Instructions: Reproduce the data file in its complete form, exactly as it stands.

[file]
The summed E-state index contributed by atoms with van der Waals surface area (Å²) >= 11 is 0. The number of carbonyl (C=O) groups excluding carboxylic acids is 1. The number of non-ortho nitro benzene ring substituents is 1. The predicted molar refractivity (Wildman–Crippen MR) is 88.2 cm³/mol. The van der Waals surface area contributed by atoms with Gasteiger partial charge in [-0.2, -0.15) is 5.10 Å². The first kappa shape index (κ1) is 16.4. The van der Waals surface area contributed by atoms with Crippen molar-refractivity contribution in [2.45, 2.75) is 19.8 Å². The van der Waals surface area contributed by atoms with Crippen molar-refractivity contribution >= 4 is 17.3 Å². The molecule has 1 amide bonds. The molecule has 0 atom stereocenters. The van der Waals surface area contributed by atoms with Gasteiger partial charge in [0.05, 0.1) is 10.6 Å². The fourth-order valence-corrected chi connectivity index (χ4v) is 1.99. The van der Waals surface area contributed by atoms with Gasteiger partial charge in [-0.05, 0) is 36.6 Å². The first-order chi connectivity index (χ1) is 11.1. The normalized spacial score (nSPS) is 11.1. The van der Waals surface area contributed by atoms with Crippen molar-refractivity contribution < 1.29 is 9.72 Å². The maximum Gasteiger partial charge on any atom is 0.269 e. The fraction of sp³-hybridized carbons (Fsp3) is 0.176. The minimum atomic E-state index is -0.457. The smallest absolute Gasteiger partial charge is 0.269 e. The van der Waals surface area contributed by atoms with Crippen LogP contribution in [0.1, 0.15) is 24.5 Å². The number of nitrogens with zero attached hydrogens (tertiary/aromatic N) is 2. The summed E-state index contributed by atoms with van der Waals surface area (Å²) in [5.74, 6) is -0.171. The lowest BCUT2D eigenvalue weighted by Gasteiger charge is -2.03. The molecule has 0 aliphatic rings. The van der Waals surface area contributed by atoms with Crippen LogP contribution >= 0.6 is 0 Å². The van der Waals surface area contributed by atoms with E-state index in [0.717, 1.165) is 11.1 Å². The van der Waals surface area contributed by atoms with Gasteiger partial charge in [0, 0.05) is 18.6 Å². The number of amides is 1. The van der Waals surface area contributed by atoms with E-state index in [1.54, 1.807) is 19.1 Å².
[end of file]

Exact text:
The summed E-state index contributed by atoms with van der Waals surface area (Å²) >= 11 is 0. The number of carbonyl (C=O) groups excluding carboxylic acids is 1. The number of non-ortho nitro benzene ring substituents is 1. The predicted molar refractivity (Wildman–Crippen MR) is 88.2 cm³/mol. The van der Waals surface area contributed by atoms with Gasteiger partial charge in [-0.2, -0.15) is 5.10 Å². The first kappa shape index (κ1) is 16.4. The van der Waals surface area contributed by atoms with Crippen molar-refractivity contribution in [2.45, 2.75) is 19.8 Å². The van der Waals surface area contributed by atoms with Crippen molar-refractivity contribution >= 4 is 17.3 Å². The molecule has 1 amide bonds. The molecule has 0 atom stereocenters. The van der Waals surface area contributed by atoms with Gasteiger partial charge in [0.05, 0.1) is 10.6 Å². The fourth-order valence-corrected chi connectivity index (χ4v) is 1.99. The van der Waals surface area contributed by atoms with Gasteiger partial charge in [-0.05, 0) is 36.6 Å². The first-order chi connectivity index (χ1) is 11.1. The normalized spacial score (nSPS) is 11.1. The van der Waals surface area contributed by atoms with Crippen molar-refractivity contribution < 1.29 is 9.72 Å². The maximum Gasteiger partial charge on any atom is 0.269 e. The fraction of sp³-hybridized carbons (Fsp3) is 0.176. The minimum atomic E-state index is -0.457. The smallest absolute Gasteiger partial charge is 0.269 e. The van der Waals surface area contributed by atoms with Crippen LogP contribution in [0.1, 0.15) is 24.5 Å². The number of nitrogens with zero attached hydrogens (tertiary/aromatic N) is 2. The summed E-state index contributed by atoms with van der Waals surface area (Å²) in [5.74, 6) is -0.171. The lowest BCUT2D eigenvalue weighted by Gasteiger charge is -2.03. The molecule has 0 aliphatic rings. The van der Waals surface area contributed by atoms with Crippen LogP contribution >= 0.6 is 0 Å². The van der Waals surface area contributed by atoms with E-state index in [0.717, 1.165) is 11.1 Å². The van der Waals surface area contributed by atoms with Gasteiger partial charge in [0, 0.05) is 18.6 Å². The number of amides is 1. The van der Waals surface area contributed by atoms with E-state index in [1.54, 1.807) is 19.1 Å².